Dented confidence in Sars, a shrinking tax base and the state of the economy could hamper reaching R1.345 trillion.
The taxman may have bitten off more than he can chew, with a revenue target of more than R1.3 trillion this tax season, according to an analyst.
Briefing media yesterday, Finance Minister Nhlanhla Nene and acting South African Revenue Service (Sars) commissioner Mark Kingon announced several upgrades to the revenue collector’s efiling system and renewed efforts to tackle defaulters and illicit trades, such as the illegal tobacco industry, in a bid to restore confidence in the embattled institution and rake up enough money to reach the country’s economic growth targets.
While Nene said he was confident in Sars’ initiative to return the institution to its former glory in the eyes of South Africans, economist Dawie Roodt suggested that the ship may have already sailed.
“I really do believe people out there are fed up with Sars and fed up with the mismanagement, the corruption and misallocation. A tax revolt is very difficult to start, but it is even more difficult to put to an end. We are currently witnessing an example of that with e-tolls. That is a very successful example of a tax revolt.”
According to Roodt, the institution had obstacles to overcome to meet the “unlikely” revenue target of more than a trillion rand.
“First of all, with this target there are a couple of potential headwinds. The first is to do with the economy and the shrinking tax base. We are looking at a really distressed economy. The other is to do with the lack of skills now at Sars, the institution. They have lost a lot of skilled people. They need to restore the country’s trust in the entity.”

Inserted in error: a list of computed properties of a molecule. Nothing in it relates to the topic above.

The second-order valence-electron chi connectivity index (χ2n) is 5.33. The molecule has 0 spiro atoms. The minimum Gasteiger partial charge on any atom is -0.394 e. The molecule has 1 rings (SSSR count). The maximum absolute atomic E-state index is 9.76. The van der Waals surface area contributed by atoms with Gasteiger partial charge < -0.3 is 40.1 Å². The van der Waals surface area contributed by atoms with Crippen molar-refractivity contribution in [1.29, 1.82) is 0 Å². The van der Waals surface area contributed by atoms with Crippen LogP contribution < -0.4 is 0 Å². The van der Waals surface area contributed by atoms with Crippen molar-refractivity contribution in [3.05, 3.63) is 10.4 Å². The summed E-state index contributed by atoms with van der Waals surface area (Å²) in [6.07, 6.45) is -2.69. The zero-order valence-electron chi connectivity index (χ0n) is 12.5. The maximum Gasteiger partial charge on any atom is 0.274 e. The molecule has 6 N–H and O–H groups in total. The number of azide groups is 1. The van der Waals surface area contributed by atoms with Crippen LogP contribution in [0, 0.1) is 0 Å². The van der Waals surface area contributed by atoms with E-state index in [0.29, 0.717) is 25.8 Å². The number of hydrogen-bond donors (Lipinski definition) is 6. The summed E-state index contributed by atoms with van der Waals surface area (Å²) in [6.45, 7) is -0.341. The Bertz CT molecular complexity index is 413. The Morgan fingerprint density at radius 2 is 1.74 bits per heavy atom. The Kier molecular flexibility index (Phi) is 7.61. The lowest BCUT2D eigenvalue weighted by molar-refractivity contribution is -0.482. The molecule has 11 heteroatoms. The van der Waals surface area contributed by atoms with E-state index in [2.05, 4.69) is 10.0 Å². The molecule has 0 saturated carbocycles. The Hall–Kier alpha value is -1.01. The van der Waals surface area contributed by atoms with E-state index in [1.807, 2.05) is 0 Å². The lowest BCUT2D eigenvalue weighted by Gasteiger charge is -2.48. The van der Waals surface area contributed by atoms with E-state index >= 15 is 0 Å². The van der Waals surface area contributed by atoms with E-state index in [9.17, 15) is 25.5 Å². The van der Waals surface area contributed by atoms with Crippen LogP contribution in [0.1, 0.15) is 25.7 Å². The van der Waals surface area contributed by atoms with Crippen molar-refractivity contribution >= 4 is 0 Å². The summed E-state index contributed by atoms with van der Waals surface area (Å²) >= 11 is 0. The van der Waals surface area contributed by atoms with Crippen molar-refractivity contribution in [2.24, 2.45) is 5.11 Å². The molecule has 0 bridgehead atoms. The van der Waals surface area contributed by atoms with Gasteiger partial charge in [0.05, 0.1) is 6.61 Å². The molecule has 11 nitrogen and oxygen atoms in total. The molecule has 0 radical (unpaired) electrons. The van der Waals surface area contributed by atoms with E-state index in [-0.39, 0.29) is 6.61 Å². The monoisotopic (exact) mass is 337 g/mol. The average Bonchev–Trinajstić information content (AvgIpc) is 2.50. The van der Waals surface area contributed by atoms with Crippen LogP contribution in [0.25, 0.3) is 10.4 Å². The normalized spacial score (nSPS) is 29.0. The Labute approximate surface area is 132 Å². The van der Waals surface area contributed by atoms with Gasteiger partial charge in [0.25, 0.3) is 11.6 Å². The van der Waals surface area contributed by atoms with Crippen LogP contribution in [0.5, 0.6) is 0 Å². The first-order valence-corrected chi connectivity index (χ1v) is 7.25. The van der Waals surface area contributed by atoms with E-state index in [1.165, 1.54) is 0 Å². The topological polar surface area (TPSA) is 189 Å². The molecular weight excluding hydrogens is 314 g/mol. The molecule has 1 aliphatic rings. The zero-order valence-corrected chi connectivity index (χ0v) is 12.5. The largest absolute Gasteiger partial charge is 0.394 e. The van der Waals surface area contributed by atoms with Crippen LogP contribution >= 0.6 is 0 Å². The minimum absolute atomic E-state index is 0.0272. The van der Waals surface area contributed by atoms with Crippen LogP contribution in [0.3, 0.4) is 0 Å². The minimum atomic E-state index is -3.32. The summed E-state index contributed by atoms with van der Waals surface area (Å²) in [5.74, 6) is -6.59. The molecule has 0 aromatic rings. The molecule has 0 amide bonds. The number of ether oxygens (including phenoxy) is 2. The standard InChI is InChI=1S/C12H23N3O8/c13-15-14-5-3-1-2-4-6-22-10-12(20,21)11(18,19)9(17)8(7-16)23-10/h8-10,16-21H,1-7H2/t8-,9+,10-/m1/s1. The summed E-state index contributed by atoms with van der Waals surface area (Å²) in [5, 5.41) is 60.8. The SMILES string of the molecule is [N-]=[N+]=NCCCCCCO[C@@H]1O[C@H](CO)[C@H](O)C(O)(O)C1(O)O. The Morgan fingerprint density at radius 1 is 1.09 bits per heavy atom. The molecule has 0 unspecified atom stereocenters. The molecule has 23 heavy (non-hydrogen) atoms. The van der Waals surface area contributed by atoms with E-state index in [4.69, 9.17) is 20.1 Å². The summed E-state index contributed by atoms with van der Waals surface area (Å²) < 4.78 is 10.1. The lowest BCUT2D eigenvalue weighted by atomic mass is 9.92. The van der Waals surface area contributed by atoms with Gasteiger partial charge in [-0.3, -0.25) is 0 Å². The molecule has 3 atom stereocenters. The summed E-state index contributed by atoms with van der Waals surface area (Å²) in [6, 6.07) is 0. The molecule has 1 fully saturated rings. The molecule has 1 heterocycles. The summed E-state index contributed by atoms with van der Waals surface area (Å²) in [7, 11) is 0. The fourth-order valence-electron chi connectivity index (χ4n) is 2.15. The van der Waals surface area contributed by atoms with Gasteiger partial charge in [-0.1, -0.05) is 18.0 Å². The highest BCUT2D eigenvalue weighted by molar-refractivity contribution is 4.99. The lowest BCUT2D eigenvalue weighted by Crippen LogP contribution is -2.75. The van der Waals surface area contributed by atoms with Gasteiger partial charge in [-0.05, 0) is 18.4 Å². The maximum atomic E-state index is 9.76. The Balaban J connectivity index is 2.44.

He added that such efforts were critical to boosting the economy.
“I would want us to desist in getting in too deep into what is coming out of the commission until the commission has completed its work. I think we need to give these processes time to play out because if we make our statements, it’s as if we are participating in the commission without being there.
“But coming to confidence, whether it is coming out in the commission or not, it’s an area where we should focus our attention. It is looking into how best to regain the confidence of South Africa… the initiatives that [Kingon] spoke about and the team here is embarking on, [are] precisely intended for that. We need to rebuild the relationship between the institution and South Africans.”
Kingon said various divisions were working closely together at Sars to identify the most notorious evaders, but admitted their target was an ambitious one.
“[R1.345 trillion] is giving me sleepless nights … Yes it’s expected of me and I know there is a lot of effort that will have to go in. People have spoken about confidence in the tax system. Obviously that impacts. As I have indicated before in April, we sat with 14 000 VAT vendors who chose simply not to pay over a billion rands. Now that type of behaviour has a significant impact on us being able to achieve the (R1.345 trillion).”